[22/05/2015: The content of this post is very very very out of date.]
[17/08/2020: Kext-deprecation note and comment added]
Due to deprecation of kernel extensions in MacOS (10.12 and newer) OpenVPN seems to be defunct on macOS (at least for private servers), please see my comment. I sincerely hope the TunnelBlick development team will take the time and effort to rebuild the client to use the new KPIs in macOS Big Sur, but latest response suggest they have no interest to do so :(
An OpenVPN Client is easy, just download Tunnelblick. But to connect to your own Mac or maybe a server you own or are the maintainer for at work, you will need an OpenVPN Server set-up. This is how you do it.
IMPORTANT NOTE: Jon Bullard (developer of TunnelBlick) has commented that with recent (beta) versions, much of this article is no longer needed. Please read his comment on the bottom of the article before doing all this :)
1. Install TunTap;
Download and install the package. This will allow your system to create virtual network devices. After install open the Terminal and type
sudo kextload /Library/Extensions/tun.kext
sudo kextload /Library/Extensions/tap.kext
2. Install XCODE if you haven’t already.
3. Install MacPorts if you haven’t already (http://macports.org)
4. Install openvpn
sudo port install openvpn2
5. Switch to SuperUser mode. Be careful here, you can ruin a lot.
6. Duplicate the installed files to a more common and safe-from-overwrite location.
cp -r /opt/local/share/doc/openvpn2 /etc/openvpn
7. Edit the bottom 8 or so lines (of the vars file) to match your setup
8. Initialize the PKI (Public Key Infrastructure)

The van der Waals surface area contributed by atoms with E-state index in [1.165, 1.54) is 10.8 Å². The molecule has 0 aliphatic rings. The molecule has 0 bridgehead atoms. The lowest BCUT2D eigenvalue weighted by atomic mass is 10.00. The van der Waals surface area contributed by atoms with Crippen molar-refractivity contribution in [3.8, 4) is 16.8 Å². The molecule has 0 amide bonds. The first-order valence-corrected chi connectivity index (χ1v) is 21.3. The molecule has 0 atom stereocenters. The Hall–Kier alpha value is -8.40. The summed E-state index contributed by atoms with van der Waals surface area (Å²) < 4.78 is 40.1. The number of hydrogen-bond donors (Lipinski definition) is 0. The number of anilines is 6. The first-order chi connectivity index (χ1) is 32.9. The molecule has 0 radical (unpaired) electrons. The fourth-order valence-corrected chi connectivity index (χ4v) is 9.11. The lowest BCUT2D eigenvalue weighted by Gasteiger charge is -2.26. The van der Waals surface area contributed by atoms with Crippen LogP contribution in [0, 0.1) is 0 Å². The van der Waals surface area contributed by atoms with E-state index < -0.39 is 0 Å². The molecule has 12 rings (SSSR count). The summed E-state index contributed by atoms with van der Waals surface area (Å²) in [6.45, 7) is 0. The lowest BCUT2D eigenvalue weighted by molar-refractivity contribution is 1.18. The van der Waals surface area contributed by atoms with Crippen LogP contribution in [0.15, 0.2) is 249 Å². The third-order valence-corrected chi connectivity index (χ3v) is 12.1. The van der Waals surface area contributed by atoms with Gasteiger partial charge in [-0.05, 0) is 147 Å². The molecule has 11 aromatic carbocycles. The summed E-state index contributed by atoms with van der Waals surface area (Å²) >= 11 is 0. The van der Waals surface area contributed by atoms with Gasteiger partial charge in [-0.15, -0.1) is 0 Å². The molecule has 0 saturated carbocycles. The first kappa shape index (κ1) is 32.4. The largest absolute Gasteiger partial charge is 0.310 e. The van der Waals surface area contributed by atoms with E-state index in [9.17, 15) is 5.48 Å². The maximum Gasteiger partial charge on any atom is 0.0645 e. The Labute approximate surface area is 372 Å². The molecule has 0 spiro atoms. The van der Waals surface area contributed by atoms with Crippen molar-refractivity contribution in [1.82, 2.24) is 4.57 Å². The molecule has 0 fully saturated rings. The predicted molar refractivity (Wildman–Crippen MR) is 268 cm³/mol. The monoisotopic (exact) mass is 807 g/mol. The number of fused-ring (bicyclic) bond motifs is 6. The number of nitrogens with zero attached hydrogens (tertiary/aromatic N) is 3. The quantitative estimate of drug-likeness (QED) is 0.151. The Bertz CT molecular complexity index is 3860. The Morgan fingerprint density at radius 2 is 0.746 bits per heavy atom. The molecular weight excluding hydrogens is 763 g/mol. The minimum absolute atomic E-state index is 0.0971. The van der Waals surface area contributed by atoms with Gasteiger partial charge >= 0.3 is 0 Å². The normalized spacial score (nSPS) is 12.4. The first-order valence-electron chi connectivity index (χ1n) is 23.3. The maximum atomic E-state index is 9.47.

9. Now build a server-key
10. And create a key for your first client
Ofcourse, pinocchio is a sample username.
11. Create some other file I don’t know what it does but apparently is needed (Diffie Hellman parameters);
Certificates are created in the subfolder keys (full path /etc/openvpn/easy-rsa/2.0/keys)
12. Copy the files ca.crt, pinnochio.key and pinnochio.crt to a USB stick or very securely to the client machine. We’ll get to those in a different post.
13. Configure the server. Copy the server configuration file to a suitable location.
cp /etc/openvpn/sample-config-files/server.conf /etc/openvpn/
14 Edit the configuration.
Change the line
Change the lines
And change the line
Change the lines
And finally, if you want to allow VPN-connected machines to see each other, change the line
15. Last step; making the server run on boot;
cat > /Library/LaunchDaemons/org.openvpn.plist
and copy/past this into the terminal;
<?xml version="1.0" encoding="UTF-8"?>
<!DOCTYPE plist PUBLIC "-//Apple Computer//DTD PLIST 1.0//EN"
Terminate input with CTRL+D
16. Fire up the server
launchctl load -w /Library/LaunchDaemons/org.openvpn.plist
17. Exit Super User mode
next post; setting up the client machine.